When announcing the introduction of the prize in Kiswahili literature, Mukoma wa Ngugi and Lizzy Attree, in the article “The Kiswahili Prize for African Literature,” wrote:
All African literature whether in European or African languages serves as a tributary to the greater ocean of the African literary tradition. A Kiswahili prize for literature is as Pan-African as a Yoruba or isiXhosa prize. If we can accept that a French and English prize is African, should we not see an African language prize as inherently Pan-African? It would be ironical to consider European language prizes to be more African than those honoring work in African languages. We need to dismantle the framework established by the Makerere generation in the 1960’s of the higher Pan-African and national literatures being in English and lower and divisive ethnic literatures being in African languages. There is a need for African literature in African languages to enter a global conversation with literatures around the world on a more equal footing.
The importance of English, French, and other imperial languages has been postured since colonialism, taken to signify literary excellence and recognition. Such postures ignore the fact that even English, at some point in history, was a marginalized language. There was the old English that was largely spoken by peasants in the British Isles in the 14th-15th century. Despite its marginalized beginnings, English continued to develop and grow to be a language of global power and influence. It is also easy to forget that major literary works, such as those by Leo Tolstoy, Franz Kafka, Gabriel García Márquez, Haruki Murakami, and Ngugi wa Thiong’o, among others, are later translations into English from other languages.
But there are contentions that writing and expressing in African languages will continue to split Africa and undercut the pursuit of pan-Africanism. Such arguments run counter to the logic buttressed by Ngugi wa Thiong’o: that writing and expressing ourselves only in imperial languages is enslaving, while writing and speaking in both, imperial and African languages, is enriching. After all, this is the purpose of translation in the manner that wa Ngugi argues would “breathe life and most importantly salaries into a new generation of professional multi-linguists.” This means, “instead of seeing the thousands of African languages as a problem, we need to see them as a resource.” Seen this way, wa Ngugi adds, “Translations between African languages and between other world languages would enrich our literature while contributing to the larger body of world literature.”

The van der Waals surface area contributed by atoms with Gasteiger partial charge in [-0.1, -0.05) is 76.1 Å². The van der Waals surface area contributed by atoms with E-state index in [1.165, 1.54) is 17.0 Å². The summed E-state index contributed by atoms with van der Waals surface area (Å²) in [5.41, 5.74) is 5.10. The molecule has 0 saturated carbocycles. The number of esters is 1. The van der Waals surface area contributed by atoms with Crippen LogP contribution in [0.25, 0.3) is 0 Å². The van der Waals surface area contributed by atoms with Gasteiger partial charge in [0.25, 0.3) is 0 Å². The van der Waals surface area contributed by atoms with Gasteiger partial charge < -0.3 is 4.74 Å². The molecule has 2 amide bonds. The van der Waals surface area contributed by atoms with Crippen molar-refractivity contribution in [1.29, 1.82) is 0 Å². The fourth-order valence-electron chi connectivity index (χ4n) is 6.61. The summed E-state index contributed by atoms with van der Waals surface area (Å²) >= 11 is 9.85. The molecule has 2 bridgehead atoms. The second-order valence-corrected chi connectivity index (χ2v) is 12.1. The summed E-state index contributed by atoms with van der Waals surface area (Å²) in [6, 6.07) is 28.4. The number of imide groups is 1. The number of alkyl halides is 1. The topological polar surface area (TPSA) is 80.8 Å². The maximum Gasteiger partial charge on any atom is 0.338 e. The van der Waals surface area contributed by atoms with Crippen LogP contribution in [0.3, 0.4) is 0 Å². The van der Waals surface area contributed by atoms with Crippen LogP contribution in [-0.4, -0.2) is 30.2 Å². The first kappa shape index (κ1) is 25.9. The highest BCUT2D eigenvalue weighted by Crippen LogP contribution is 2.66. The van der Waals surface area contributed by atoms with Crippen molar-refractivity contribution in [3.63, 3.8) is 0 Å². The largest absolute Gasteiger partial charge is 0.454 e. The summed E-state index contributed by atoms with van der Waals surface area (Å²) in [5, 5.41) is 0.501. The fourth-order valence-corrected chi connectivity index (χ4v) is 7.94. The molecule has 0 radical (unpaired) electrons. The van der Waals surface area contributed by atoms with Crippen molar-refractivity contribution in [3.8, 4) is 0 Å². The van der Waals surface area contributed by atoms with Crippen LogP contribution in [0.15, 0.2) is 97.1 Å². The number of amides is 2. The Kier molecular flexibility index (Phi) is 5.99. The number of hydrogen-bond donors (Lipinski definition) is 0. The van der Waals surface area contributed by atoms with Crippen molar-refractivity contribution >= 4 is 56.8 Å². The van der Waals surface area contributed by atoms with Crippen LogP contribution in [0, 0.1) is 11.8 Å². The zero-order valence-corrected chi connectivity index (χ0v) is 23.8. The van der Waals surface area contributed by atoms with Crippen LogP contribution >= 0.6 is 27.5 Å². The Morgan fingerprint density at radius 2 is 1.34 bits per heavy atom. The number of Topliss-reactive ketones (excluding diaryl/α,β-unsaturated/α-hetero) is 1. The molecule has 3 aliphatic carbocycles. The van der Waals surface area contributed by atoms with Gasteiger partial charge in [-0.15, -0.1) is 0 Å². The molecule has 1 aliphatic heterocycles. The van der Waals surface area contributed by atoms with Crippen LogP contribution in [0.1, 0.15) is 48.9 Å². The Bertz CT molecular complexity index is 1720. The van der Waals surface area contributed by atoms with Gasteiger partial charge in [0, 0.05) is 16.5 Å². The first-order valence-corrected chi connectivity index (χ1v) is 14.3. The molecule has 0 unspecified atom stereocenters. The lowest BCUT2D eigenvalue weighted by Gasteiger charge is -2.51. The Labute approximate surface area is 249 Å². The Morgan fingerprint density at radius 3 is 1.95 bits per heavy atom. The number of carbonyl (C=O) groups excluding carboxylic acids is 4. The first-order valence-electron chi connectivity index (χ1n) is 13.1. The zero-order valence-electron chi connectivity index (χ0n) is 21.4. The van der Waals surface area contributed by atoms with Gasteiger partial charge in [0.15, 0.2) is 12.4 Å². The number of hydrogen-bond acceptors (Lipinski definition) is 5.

There is no lesser or bigger language. All languages should co-exist and flow effortlessly through each other and across cultures. As wa Ngugi notes, “If we are to grow the African literary tradition, and increase literacy, we need more of everything.”
As a proverb from the Igbo in Nigeria (popularized by Chinua Achebe in his novel, Things Fall Apart) goes: “Let the kite perch, let the eagle perch, any that forbids the other from perching, let its wings break.”